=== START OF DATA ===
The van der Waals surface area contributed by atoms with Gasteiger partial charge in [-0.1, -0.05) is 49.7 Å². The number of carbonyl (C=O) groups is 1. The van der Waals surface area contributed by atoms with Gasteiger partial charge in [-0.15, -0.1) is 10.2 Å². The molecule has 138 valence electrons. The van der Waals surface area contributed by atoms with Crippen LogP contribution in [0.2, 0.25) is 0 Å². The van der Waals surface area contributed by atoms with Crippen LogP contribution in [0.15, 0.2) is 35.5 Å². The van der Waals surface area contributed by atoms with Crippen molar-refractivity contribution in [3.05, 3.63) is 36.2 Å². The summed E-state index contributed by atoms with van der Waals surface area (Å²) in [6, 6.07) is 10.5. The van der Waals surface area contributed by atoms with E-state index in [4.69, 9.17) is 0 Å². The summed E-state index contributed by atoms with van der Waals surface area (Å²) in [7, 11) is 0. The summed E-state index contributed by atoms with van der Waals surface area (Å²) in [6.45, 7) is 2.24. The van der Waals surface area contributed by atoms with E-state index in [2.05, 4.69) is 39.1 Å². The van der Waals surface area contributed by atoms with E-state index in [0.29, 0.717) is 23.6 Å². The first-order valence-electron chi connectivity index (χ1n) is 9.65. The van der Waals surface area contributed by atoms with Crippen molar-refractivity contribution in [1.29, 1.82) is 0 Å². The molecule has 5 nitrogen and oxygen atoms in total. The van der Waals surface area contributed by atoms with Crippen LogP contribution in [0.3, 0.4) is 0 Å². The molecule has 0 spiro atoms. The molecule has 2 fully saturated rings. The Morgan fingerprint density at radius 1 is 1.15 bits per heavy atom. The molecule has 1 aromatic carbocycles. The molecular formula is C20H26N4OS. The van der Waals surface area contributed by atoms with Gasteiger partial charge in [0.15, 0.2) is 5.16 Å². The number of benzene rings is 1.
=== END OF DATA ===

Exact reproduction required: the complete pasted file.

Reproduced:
The van der Waals surface area contributed by atoms with Gasteiger partial charge in [-0.1, -0.05) is 49.7 Å². The number of carbonyl (C=O) groups is 1. The van der Waals surface area contributed by atoms with Gasteiger partial charge in [-0.15, -0.1) is 10.2 Å². The molecule has 138 valence electrons. The van der Waals surface area contributed by atoms with Crippen LogP contribution in [0.2, 0.25) is 0 Å². The van der Waals surface area contributed by atoms with Crippen LogP contribution in [0.15, 0.2) is 35.5 Å². The van der Waals surface area contributed by atoms with Crippen molar-refractivity contribution in [3.05, 3.63) is 36.2 Å². The summed E-state index contributed by atoms with van der Waals surface area (Å²) in [6, 6.07) is 10.5. The van der Waals surface area contributed by atoms with E-state index in [4.69, 9.17) is 0 Å². The summed E-state index contributed by atoms with van der Waals surface area (Å²) in [7, 11) is 0. The summed E-state index contributed by atoms with van der Waals surface area (Å²) in [6.45, 7) is 2.24. The van der Waals surface area contributed by atoms with E-state index in [2.05, 4.69) is 39.1 Å². The van der Waals surface area contributed by atoms with E-state index in [0.29, 0.717) is 23.6 Å². The first-order valence-electron chi connectivity index (χ1n) is 9.65. The van der Waals surface area contributed by atoms with Crippen molar-refractivity contribution in [1.29, 1.82) is 0 Å². The molecule has 5 nitrogen and oxygen atoms in total. The van der Waals surface area contributed by atoms with Crippen LogP contribution in [0.3, 0.4) is 0 Å². The molecule has 0 spiro atoms. The molecule has 2 fully saturated rings. The Morgan fingerprint density at radius 1 is 1.15 bits per heavy atom. The molecule has 1 aromatic carbocycles. The molecular formula is C20H26N4OS. The van der Waals surface area contributed by atoms with Gasteiger partial charge in [0.15, 0.2) is 5.16 Å². The number of benzene rings is 1.